And this act of rebellion will rust, erode, and diminish until all that exists is the archaic word,

We are just a step away from the day when journalism has no definition and no application; why refer to it as “journalism” when “fiction” conveys the same?

When a story has become too fictitious to be fact, and too factual to be fake,

For it would have become so consumed by contradiction,

So choked by reasonable restriction,

From the names, to the references, to the diction,

We are soaked in the weight of ruthless regulation.

The clickbait,

The broken business model,

The political propaganda,

The polarization,

It is maddening, isn’t it? We are the assassins, we are the saviors, and we are the victims.

We hold the knife and we are the body that has gone cold.

Our fingers gliding across phone screens, skimming through ‘personalized news feeds’,

The stories stitched around strange sinister deeds,

The moral immorality, the illegal legality, and the same greed,

The torment of truth withheld.

The burden of truth freed.

The nation has risen to read the entwined tales of dictatorship and democracy,

Only to be fed the incomplete, harrowing language of vacant words and deformed sentences printed on thin, white papers with advertisements and unstinting compliments,

The vivid descriptions of proportionate waistlines, porcelain skin, plumped lips, painted tufts and tresses,

Oh, tell me about the glamorized lives of actresses,

The curves of cleavages,

And the chronological timeline of the latest rape case described with emotionless detail across unending pages,

Tell me about the true journalists imprisoned within bureaucratic cages,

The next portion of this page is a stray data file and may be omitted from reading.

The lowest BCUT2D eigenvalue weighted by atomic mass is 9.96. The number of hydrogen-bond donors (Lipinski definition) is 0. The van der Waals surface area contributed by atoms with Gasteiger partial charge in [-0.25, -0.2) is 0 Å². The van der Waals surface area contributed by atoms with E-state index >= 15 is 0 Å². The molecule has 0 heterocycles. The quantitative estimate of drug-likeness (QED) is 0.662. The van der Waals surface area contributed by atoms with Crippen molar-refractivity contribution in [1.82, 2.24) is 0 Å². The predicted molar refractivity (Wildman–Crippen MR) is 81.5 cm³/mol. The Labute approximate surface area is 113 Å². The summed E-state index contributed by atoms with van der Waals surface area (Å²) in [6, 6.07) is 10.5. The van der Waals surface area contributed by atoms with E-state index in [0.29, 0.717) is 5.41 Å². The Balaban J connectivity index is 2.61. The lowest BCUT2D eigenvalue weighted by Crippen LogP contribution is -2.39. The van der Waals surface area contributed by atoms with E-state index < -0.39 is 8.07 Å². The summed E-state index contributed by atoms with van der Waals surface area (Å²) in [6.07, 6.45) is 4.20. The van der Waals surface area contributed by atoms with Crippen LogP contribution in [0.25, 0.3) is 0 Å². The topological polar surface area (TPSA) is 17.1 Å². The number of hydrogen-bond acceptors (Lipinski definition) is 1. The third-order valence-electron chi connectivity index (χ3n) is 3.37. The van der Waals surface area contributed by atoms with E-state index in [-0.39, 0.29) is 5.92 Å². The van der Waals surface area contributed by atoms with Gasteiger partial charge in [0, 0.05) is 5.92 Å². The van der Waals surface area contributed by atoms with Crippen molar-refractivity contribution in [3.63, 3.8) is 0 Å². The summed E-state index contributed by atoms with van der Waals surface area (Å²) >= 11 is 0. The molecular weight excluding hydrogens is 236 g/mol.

And how the readership suffocates itself with images of red carpets while no one remembers the unpaid minimum wages.

The gag, the rope, the noose, the knives, the loaded rifles,

Welcome to the exhibition of all the journalists we stifled.

The crematorium of unembellished truth masquerading beneath a sheet of jargon too soft, too sweet, too cordial with deceit.

We are centuries of poetry compiled into generations of history etched across decades of etymology.

We are slaves, not to our suppression, but to our own aimless resistance.

We are the months, weeks, days, hours, and minutes that pass by in the taxi, the conference room, the classroom, the market, in the seconds before you fall asleep to the distant quiet within your own disquiet.

We are the helplessness of the poor newspaper seller who reads his time away in hopes of witnessing change.

We are the suffering of those compelled to dissent on the roads, and we are the privilege of those who lament within air-conditioned condos,

Unknown to the daily rhythms of red tape and money-hungry systems, unknown to the dried blood on those government files, ink pens, and sindoor-soaked foreheads,

Unknown to the cemetery of men and women who were buried under these polished marble floors, their recklessness far too intimidating for these hazed hallways, their voices far too loud for these hushed corridors.

Our nation today is a graveyard of all the liberties we were promised,

It is a graveyard, not of the martyrs who died with bitter truths lingering on their lips, but of those who surrendered to the sweet swish of the whip.

It is a graveyard of those who diluted the essence of journalism by never disclosing that often, the ones who sow flowers on their skin also submerge their soul in sin.

And here, I conclude,

Journalism is an act of war.

For if you are bleeding dissertations of destruction,

If you are weeping tragedies of truth,

While having laid your head on the mouth of a guillotine,

While being tied down with chains of censorship,

Then aren’t you a warrior, too?